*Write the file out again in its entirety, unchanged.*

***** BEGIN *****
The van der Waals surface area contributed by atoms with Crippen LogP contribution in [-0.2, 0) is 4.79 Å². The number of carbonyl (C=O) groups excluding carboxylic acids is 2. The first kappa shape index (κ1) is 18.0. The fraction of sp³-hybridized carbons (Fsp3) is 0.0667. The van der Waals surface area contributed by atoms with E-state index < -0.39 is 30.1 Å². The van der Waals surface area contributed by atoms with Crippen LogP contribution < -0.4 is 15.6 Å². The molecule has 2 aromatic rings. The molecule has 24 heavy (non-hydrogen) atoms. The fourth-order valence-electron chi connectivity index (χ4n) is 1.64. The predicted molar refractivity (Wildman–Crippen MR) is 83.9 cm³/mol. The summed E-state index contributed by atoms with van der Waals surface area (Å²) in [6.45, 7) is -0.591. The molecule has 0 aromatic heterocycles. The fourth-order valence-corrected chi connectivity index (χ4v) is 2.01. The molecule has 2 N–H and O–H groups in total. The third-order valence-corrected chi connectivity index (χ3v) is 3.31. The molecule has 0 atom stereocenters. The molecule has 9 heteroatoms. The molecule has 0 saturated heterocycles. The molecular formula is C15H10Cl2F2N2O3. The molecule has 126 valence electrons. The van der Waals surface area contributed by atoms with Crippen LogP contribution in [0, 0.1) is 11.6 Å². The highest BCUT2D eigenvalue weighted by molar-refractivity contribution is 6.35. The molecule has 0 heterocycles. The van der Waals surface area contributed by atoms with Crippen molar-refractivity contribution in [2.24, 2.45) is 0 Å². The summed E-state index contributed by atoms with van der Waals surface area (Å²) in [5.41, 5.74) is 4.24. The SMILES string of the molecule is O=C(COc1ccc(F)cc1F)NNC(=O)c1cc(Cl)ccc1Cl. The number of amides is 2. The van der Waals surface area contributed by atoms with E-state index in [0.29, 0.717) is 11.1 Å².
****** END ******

The van der Waals surface area contributed by atoms with Crippen LogP contribution in [-0.2, 0) is 4.79 Å². The number of carbonyl (C=O) groups excluding carboxylic acids is 2. The first kappa shape index (κ1) is 18.0. The fraction of sp³-hybridized carbons (Fsp3) is 0.0667. The van der Waals surface area contributed by atoms with E-state index < -0.39 is 30.1 Å². The van der Waals surface area contributed by atoms with Crippen LogP contribution < -0.4 is 15.6 Å². The molecule has 2 aromatic rings. The molecule has 24 heavy (non-hydrogen) atoms. The fourth-order valence-electron chi connectivity index (χ4n) is 1.64. The predicted molar refractivity (Wildman–Crippen MR) is 83.9 cm³/mol. The summed E-state index contributed by atoms with van der Waals surface area (Å²) in [6.45, 7) is -0.591. The molecule has 0 aromatic heterocycles. The fourth-order valence-corrected chi connectivity index (χ4v) is 2.01. The molecule has 2 N–H and O–H groups in total. The third-order valence-corrected chi connectivity index (χ3v) is 3.31. The molecule has 0 atom stereocenters. The molecule has 9 heteroatoms. The molecule has 0 saturated heterocycles. The molecular formula is C15H10Cl2F2N2O3. The molecule has 126 valence electrons. The van der Waals surface area contributed by atoms with Crippen LogP contribution in [0, 0.1) is 11.6 Å². The highest BCUT2D eigenvalue weighted by molar-refractivity contribution is 6.35. The molecule has 0 heterocycles. The van der Waals surface area contributed by atoms with Crippen molar-refractivity contribution in [2.24, 2.45) is 0 Å². The summed E-state index contributed by atoms with van der Waals surface area (Å²) in [5.41, 5.74) is 4.24. The SMILES string of the molecule is O=C(COc1ccc(F)cc1F)NNC(=O)c1cc(Cl)ccc1Cl. The number of amides is 2. The van der Waals surface area contributed by atoms with E-state index in [0.29, 0.717) is 11.1 Å².